Beatrix (sometimes Beatrice) Leslie (c. 1577 – 3 September 1661) was a Scottish midwife executed in 1661 for causing the collapse of a coal pit by the use of witchcraft, killing two girls.[1] Little is known of her life before that event, although there are reported disputes with neighbours that suggest a quarrelsome attitude.

Beatrix lived in Blackcoat in the parish of Newbattle, Midlothian, where she worked as a midwife. She was married to William Moffat, about whom nothing is known.[2] Her arraignment and subsequent execution stemmed from her role in acting as midwife for William Young and Agnes Acheson. The parties seem then to have fallen out, with William subsequently testifying that he and his wife were terrified of Beatrix, and that he “was awakened out of his sleep, in a great affrightment and sweat, crying out, that she [Beatrix] with a number of catts wer devouring him.”[3] In the words of the historian Anna Cordey,

… the fact that Leslie had been Acheson’s midwife did not make them trust and respect her once the relationship had failed; rather, it caused further unease because they were aware of her abilities.[4]

Trial, confession and execution

Beatrix was accused of killing by the use of witchcraft – maleficiumAct of sorcery, historically usually performed by a witch, intended to cause harm or injury. – by causing the roof of a coal pit to collapse on two girls who had angered her.[5] Probably then aged about 84,[1] widowed and poor,[6] she was subjected to an examination by the witch-pricker John Kincaid, who inflicted two tests to secure her confession, and claimed to find the Devil’s mark on her body. During her ordeal, Beatrix confessed to meeting the Devil twice, once in the shape of a brown dog and once as a young man, agreeing to be his servant and being given the new name Bold Leslie.[1]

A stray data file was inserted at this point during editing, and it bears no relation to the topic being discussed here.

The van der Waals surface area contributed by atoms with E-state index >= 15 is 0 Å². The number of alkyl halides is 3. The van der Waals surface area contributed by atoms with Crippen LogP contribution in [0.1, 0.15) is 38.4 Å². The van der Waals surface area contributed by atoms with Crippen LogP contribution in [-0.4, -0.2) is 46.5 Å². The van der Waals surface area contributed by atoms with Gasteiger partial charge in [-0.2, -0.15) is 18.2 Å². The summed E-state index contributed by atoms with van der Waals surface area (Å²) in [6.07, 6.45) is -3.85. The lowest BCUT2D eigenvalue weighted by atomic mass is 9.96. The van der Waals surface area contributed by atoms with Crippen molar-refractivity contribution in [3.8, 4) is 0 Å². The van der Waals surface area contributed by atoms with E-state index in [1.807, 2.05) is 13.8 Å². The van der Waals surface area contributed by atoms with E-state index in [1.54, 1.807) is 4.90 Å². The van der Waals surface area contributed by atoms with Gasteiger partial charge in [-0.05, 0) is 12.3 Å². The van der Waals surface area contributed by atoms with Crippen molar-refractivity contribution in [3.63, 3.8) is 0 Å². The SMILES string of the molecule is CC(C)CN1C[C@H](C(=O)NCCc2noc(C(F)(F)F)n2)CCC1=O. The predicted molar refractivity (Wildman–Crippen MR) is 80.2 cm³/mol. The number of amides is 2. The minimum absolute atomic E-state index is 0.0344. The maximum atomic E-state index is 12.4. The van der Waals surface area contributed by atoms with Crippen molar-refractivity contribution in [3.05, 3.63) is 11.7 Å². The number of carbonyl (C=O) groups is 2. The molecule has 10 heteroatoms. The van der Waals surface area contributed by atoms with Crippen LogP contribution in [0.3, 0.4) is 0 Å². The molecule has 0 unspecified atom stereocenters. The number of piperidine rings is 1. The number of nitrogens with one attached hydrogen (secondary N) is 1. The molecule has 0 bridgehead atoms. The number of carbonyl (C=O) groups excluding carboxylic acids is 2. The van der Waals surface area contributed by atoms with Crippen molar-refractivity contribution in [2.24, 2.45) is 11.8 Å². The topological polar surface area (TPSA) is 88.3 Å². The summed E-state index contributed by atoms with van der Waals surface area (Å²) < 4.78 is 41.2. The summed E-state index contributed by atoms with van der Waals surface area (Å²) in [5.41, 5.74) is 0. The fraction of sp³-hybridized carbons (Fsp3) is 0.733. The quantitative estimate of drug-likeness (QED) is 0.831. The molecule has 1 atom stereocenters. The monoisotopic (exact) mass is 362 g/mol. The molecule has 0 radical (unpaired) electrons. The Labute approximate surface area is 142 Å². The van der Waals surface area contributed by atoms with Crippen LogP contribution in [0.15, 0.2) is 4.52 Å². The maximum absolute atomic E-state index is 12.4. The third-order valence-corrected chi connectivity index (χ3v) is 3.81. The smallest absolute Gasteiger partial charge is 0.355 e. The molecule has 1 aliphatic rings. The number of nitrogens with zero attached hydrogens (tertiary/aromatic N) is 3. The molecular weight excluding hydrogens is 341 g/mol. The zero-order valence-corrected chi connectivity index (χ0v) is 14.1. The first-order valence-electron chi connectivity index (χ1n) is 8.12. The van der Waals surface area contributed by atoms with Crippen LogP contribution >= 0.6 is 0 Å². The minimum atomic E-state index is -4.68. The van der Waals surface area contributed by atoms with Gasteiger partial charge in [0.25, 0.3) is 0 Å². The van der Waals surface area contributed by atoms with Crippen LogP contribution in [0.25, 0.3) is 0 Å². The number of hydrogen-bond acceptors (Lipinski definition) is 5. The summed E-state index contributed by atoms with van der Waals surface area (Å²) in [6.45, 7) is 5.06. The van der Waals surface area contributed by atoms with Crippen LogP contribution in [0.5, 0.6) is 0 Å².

Found guilty, Beatrix was strangled and her body burned on 3 September 1661.[7]

Modern interpretation

The nightmares experienced by William Young and his wife may be further evidence of the effect of the frightening symptoms of sleep paralysis in early modern witchcraft:

This leads on to the issue of “charmers” in the sense of people who offered their services as healers and diviners. Charmers were distinct from witches; they were self-professed, whereas witches were labelled by others. For most people, the local healer or charmer offered the only medical attention they could ever hope to receive. Nevertheless, a charmer could sometimes acquire a reputation for witchcraft … In Dalkeith, it is clear that the authorities saw charming as suspicious: scratch the surface and it was likely that something more damning was going on. And charming and midwifery seem to have been linked.[8]